/       /| 1.75" height
/       / o| _
¯¯¯¯¯¯¯|o / \
       |/ 6"
        \  depth

With holes for screws around where the o:s are
(there are 3 of course, but my ASCII art skillz aren't good enough to draw them all)
You need 2 of those pieces per HDD. Just screw them on the HDD using the holes in the middle of each side so that the setup looks something like this: (use thermal paste if you deem it necessary)

Code: Select all

                              "top" plate bent here
                            /
       ___________________/
     /                  /|
   /   "top" plate    /  |
 /__________________/   o|
|/________________/|  x  |
|¯##### HDD ######¯|o   /
|__________________|  /
|/ "bottom" plate  |/
 \¯¯¯¯¯¯¯¯¯¯¯¯¯¯¯¯¯¯
   \ 
     "bottom" plate bent here
Since this is SPCR, I glued some soft foam-like fabric onto the plates so that the top and the bottom of the drives are covered by it reducing airborne noise significantly. With a setup like this, I was able to keep the drive noise down while making the surface area of the drives actually larger (the drive temps remained about the same than without the plates/dampening).

Do note however, that with the plates on, the drive will be almost 2" high (instead of 1") and 2 times the wider than the strength of the plates used. The depth is more easily manageable. (Be sure to check you can fit the new dimensions where you are mounting the drives.) Of course the increased dimensions do not matter in most soft-mount configurations.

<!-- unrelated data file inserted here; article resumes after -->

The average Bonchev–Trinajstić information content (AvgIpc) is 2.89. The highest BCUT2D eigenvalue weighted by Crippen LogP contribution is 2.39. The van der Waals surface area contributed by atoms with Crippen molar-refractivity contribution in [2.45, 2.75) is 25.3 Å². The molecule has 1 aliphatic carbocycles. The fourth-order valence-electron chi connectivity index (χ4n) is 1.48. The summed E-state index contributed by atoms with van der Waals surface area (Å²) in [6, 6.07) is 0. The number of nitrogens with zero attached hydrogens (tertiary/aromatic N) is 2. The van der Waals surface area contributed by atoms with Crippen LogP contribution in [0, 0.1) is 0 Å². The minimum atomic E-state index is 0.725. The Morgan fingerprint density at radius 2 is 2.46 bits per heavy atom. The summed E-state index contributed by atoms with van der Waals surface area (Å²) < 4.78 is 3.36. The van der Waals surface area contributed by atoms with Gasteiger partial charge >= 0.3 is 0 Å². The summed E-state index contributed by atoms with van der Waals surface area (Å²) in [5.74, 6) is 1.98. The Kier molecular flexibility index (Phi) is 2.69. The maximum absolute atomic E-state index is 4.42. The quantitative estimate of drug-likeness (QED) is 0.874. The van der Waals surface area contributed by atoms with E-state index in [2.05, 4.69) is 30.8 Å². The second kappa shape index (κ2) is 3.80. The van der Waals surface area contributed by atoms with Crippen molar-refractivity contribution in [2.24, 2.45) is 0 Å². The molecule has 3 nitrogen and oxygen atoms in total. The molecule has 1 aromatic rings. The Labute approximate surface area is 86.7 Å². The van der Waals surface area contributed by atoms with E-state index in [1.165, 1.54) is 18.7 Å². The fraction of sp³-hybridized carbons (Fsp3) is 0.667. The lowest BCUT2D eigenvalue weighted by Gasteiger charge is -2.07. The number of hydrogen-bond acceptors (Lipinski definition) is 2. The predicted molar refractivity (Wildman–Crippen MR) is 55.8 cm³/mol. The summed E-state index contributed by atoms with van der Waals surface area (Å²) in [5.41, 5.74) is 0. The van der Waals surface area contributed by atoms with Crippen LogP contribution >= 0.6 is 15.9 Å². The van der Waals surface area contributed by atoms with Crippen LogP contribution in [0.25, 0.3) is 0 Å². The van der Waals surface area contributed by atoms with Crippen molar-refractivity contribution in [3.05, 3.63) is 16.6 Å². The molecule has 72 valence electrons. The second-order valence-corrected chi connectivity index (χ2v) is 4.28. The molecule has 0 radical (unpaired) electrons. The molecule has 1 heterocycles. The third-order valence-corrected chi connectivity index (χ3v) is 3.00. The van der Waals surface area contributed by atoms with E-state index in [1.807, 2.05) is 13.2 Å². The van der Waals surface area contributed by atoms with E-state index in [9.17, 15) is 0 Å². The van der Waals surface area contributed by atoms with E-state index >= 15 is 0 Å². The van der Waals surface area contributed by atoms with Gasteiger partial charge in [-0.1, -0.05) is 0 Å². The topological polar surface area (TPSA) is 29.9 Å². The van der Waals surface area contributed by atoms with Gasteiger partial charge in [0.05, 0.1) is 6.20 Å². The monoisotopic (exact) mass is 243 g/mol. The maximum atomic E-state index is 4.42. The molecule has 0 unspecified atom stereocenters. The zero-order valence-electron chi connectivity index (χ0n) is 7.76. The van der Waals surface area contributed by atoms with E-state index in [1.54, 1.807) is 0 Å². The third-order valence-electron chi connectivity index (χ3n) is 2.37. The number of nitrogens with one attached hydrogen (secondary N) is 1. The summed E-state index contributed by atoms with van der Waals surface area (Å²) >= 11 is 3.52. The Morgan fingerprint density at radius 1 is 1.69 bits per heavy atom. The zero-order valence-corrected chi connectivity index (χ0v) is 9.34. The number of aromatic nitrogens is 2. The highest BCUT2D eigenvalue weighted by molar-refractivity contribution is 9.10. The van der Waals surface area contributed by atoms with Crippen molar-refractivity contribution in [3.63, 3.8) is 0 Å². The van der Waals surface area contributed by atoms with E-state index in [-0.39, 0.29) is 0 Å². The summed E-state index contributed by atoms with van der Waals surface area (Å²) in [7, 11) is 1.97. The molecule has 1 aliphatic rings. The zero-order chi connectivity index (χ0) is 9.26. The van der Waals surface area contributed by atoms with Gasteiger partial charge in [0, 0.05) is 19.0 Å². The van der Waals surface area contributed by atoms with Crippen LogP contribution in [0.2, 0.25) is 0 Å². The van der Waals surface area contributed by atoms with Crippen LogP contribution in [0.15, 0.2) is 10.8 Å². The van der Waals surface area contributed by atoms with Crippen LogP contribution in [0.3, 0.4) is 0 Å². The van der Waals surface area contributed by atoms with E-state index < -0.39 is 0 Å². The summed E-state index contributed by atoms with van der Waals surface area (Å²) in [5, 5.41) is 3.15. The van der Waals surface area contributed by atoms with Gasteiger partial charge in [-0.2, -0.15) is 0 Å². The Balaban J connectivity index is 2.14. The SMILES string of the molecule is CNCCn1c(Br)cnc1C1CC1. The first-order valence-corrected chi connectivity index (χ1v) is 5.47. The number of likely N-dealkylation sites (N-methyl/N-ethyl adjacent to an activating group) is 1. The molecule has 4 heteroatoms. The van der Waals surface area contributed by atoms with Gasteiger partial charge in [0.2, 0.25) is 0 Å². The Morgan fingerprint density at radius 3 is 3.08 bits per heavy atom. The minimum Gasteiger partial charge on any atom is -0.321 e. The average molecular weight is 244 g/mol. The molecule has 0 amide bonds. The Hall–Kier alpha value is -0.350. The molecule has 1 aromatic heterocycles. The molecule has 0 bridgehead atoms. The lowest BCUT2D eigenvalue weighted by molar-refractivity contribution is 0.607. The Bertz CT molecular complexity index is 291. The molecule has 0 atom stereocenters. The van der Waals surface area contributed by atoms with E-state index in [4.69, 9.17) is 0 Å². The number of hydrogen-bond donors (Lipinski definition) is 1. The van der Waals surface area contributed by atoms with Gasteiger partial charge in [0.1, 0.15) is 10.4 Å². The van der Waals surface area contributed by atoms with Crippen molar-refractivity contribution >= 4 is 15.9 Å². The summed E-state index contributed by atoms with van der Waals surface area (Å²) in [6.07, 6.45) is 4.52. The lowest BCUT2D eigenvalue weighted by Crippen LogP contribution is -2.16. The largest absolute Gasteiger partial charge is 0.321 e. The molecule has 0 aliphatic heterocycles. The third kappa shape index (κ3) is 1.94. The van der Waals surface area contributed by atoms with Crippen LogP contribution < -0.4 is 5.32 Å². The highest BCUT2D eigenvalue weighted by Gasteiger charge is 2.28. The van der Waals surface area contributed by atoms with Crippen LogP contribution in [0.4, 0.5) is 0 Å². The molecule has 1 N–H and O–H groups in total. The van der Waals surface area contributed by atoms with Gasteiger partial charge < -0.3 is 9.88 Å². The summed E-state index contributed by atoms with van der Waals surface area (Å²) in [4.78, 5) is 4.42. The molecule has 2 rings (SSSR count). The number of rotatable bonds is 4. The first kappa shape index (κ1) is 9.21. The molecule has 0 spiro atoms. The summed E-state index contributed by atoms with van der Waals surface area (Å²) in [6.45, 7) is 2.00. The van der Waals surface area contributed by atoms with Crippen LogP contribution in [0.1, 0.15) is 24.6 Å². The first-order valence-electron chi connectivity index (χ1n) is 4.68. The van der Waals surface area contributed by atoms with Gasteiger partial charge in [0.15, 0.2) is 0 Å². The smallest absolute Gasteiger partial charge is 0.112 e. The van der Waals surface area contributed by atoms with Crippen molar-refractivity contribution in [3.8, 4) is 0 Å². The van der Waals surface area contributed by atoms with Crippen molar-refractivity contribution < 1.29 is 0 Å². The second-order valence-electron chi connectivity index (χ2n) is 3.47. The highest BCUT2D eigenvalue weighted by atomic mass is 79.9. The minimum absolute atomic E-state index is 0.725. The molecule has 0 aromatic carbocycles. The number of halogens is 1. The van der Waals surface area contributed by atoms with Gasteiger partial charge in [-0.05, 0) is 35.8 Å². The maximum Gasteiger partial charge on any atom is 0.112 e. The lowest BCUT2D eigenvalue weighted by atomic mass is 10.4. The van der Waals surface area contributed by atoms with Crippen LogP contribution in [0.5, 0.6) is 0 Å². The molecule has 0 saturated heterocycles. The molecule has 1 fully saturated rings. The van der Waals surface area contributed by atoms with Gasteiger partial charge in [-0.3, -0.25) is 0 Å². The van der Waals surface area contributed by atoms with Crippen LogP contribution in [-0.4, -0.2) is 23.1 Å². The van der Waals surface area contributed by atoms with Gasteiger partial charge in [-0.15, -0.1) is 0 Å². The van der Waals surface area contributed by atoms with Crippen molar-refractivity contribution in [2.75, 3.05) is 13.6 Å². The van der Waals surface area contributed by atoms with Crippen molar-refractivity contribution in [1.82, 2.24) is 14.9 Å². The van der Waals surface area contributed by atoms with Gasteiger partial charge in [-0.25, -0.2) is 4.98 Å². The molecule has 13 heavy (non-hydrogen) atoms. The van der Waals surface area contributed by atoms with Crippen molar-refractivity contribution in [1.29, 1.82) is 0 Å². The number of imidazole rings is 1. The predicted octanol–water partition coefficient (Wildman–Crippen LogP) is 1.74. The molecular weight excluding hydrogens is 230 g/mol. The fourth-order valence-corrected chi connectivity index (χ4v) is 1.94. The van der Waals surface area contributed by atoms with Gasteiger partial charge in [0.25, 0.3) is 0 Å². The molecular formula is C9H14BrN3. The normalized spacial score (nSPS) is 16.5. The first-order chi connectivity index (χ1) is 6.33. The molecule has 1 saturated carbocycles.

I made plates for 5 drives and that ended up costing me < 40€ (the price of the copper sheet).

If you don't use the foam to dampen sound then this way the drive will have around 3 times the surface area than without the plates meaning significantly better cooling if the plates contact the drive well enough.

(Edited to make the height a little smaller. I will maybe add some pictures if the ASCII art is not clear enough...)

There are a few advantages to this approach when compared to some of the commercial products I've seen.

1. There is direct contact between the metal on the drive and the plates which helps heat transfer. (The drive is not completely isolated with foam etc.)

2. This takes up less space than most of the products I've seen, therefore giving more options where to mount the drive. Those 5.25" slots with no airflow can be used for other purposes. (I have 2 in the bottom part of an Antec P180 chassis with no modifications to the case, even mounted with the silicone grommets that came with the case. The 1.6mm increase in the drive width didn't make a difference.)

Overall the airborne noise can be reduced quite a bit. Since my experience is that most of the airborne noise comes from the top of the drive, rather than the sides, because the material on the top of the drive is usually the thinnest. Therefore you can "foam" the top and the bottom of the drives and use the sides for heat transfer. All of the products I've seen either do nothing for the airborne noise or isolate the drive too well, "letting it cook in a box."

All this makes for a quiet(er) drive with multiple mounting options and even the drive temperatures are easily kept in check. I can't help but wonder why no one makes such a simple product like this. After all not everyone can do metalwork at home...

McBanjo
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Post by McBanjo » Wed Mar 28, 2007 1:11 pm

(Edited to make the height a little smaller. I will maybe add some pictures if the ASCII art is not clear enough...)
Please do :)